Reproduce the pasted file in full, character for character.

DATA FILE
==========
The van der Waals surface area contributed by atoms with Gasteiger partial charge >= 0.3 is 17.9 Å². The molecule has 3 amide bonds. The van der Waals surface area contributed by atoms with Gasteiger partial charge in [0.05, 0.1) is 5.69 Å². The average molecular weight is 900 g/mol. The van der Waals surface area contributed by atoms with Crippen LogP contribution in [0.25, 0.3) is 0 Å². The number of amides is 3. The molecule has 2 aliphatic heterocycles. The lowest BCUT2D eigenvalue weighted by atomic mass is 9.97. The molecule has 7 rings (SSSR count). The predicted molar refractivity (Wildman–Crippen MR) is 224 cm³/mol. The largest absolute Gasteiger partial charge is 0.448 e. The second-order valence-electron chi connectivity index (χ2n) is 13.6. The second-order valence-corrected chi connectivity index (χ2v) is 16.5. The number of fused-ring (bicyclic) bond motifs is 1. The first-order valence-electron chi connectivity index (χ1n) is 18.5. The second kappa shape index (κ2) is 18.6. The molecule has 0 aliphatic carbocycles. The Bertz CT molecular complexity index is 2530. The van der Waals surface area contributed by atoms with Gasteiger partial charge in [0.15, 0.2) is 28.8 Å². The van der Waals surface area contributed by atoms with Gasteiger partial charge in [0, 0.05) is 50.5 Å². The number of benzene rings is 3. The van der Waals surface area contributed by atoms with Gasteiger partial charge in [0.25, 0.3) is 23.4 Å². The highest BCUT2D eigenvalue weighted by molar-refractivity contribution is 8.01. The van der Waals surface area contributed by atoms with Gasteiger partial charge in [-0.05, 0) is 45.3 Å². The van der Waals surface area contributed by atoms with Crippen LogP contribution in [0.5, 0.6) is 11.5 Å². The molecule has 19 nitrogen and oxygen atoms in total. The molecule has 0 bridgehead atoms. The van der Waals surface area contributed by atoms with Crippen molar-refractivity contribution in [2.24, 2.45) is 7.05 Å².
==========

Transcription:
The van der Waals surface area contributed by atoms with Gasteiger partial charge >= 0.3 is 17.9 Å². The molecule has 3 amide bonds. The van der Waals surface area contributed by atoms with Gasteiger partial charge in [0.05, 0.1) is 5.69 Å². The average molecular weight is 900 g/mol. The van der Waals surface area contributed by atoms with Crippen LogP contribution in [0.25, 0.3) is 0 Å². The number of amides is 3. The molecule has 2 aliphatic heterocycles. The lowest BCUT2D eigenvalue weighted by atomic mass is 9.97. The molecule has 7 rings (SSSR count). The predicted molar refractivity (Wildman–Crippen MR) is 224 cm³/mol. The largest absolute Gasteiger partial charge is 0.448 e. The second-order valence-electron chi connectivity index (χ2n) is 13.6. The second-order valence-corrected chi connectivity index (χ2v) is 16.5. The number of fused-ring (bicyclic) bond motifs is 1. The first-order valence-electron chi connectivity index (χ1n) is 18.5. The second kappa shape index (κ2) is 18.6. The molecule has 0 aliphatic carbocycles. The Bertz CT molecular complexity index is 2530. The van der Waals surface area contributed by atoms with Gasteiger partial charge in [0.15, 0.2) is 28.8 Å². The van der Waals surface area contributed by atoms with Gasteiger partial charge in [0, 0.05) is 50.5 Å². The number of benzene rings is 3. The van der Waals surface area contributed by atoms with Gasteiger partial charge in [0.25, 0.3) is 23.4 Å². The highest BCUT2D eigenvalue weighted by molar-refractivity contribution is 8.01. The van der Waals surface area contributed by atoms with Gasteiger partial charge in [-0.05, 0) is 45.3 Å². The van der Waals surface area contributed by atoms with Crippen LogP contribution in [0.5, 0.6) is 11.5 Å². The molecule has 19 nitrogen and oxygen atoms in total. The molecule has 0 bridgehead atoms. The van der Waals surface area contributed by atoms with Crippen molar-refractivity contribution in [2.24, 2.45) is 7.05 Å².